August 3, 2006 at 11:59 pm #4170
August 2, 2006
Lyondell Chemical Co. has reached an agreement to buy the minority shareholding of Citgo Petroleum Corp in a refinery located in Houston, official sources reported Wednesday. The subsidiary of state-run oil holding Petróleos de Venezuela (Pdvsa) based in the United States and Lyondell shared ownership of the facilities.
Lyondell expects to announce officially over the next few days the agreement that makes it the only owner of the refinery of 270,000 bpd. The facilities are near Houston navigation channel, the officials added, as quoted by Reuters.
August 4, 2006 at 12:13 am #7566
Looks like Citgo decided to sell out its share at the top after all.
I had just seen a UBS review last week that said both Lyondell & Citgo were happy at the refinery earnings and decided not to sell – and that bids they did see were along the markets estimated $20,000/BBL range (~$5.4 Billion).
August 4, 2006 at 1:54 pm #7564
Does Citgo selling its refinery holdings in Houston have anything to due with the Chavez and his dislike of American policies and the ill health of Castro?
August 7, 2006 at 12:38 pm #7563
Probably not. Citgo still operates it’s own refineries in the US, i.e., Citgo in Lake Charles.
August 15, 2006 at 7:52 pm #7559
No – this is business. Lyondel has a very cheap crude contract & it has teeth, Chavez does not like the fact that this PDVSA/Citgo joint venture partner gets crude below market price, but the real issue is that during the last strike in Venezuela, PDVSA had to buy crude at market prices and supply it to Lyondel-Citgo refinery. A sale triggers an opening of the crude supply agreement (not sure what happens when one partners buys the other one & it was logical that Lyondell be one buy 30% of Citgo interest).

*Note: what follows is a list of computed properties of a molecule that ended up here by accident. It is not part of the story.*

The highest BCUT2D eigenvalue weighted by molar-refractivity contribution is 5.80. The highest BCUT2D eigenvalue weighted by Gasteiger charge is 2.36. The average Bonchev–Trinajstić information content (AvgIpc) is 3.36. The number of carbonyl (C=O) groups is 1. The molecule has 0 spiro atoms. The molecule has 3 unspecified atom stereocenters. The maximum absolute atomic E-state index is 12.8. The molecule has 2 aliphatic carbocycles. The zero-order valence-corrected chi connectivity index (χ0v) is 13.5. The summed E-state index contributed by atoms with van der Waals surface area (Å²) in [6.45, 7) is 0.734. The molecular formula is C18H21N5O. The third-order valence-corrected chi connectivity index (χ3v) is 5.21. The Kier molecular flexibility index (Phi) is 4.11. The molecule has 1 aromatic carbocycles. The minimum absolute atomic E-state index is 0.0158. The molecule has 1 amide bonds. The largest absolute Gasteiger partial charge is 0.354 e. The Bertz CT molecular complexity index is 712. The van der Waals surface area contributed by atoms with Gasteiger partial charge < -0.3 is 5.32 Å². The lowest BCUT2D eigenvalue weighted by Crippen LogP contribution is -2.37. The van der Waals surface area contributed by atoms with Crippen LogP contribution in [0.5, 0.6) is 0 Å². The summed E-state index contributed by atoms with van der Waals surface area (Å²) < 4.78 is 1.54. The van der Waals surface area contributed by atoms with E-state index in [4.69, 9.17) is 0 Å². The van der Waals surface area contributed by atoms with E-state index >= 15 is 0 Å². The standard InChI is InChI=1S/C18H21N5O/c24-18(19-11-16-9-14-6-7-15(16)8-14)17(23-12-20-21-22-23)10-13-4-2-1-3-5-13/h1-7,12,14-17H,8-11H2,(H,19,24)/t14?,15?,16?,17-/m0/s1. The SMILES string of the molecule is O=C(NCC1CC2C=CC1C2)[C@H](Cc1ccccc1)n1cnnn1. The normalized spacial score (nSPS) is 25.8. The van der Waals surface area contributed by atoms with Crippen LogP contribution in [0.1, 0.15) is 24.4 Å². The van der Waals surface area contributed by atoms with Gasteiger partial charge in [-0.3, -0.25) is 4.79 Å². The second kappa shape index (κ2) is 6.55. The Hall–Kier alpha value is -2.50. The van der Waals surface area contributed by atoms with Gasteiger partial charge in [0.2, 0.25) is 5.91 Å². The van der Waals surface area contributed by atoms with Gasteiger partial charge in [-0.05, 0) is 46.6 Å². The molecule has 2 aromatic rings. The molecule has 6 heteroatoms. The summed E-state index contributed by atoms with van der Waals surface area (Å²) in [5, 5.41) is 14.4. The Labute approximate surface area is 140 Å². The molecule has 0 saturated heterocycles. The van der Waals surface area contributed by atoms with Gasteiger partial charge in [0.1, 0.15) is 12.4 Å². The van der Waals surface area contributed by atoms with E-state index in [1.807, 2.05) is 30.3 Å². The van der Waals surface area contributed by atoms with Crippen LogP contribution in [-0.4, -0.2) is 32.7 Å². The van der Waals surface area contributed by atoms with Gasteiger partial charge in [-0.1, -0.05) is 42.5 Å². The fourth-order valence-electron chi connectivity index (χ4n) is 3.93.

But one thing for sure – it would mean that if Chaves decides to take an 80% ownership of the Upgraders from its american partners before the end of the year & its not more posturing for better deal……then it will be good for a strong contract not to be in place.
August 17, 2006 at 9:40 am #7557
Is this correct? I thought that under the current supply contract the Lyondell refinery actually paid PDVSA $5/barrel above market prices for crude?
August 18, 2006 at 5:26 am #7556
Lyondell Acquires Partner’s Interest in Houston Refinery
HOUSTON (Aug. 16, 2006) – Lyondell Chemical Company (NYSE: LYO) today announced that it has acquired CITGO’s 41.25 percent ownership interest in Lyondell-Citgo Refining LP (LCR) in a transaction valued at approximately $2.1 billion, including CITGO’s portion of the refinery’s debt. Concurrently, Lyondell has negotiated a new five-year, 230,000-barrel-per-day crude oil contract with a subsidiary of Petróleos de Venezuela, S.A for the refinery. The new contract is based on market prices, which in recent years have been lower than those under the previous crude supply agreement.
The transaction, which will be immediately accretive, was financed using the proceeds of a seven-year Lyondell term loan.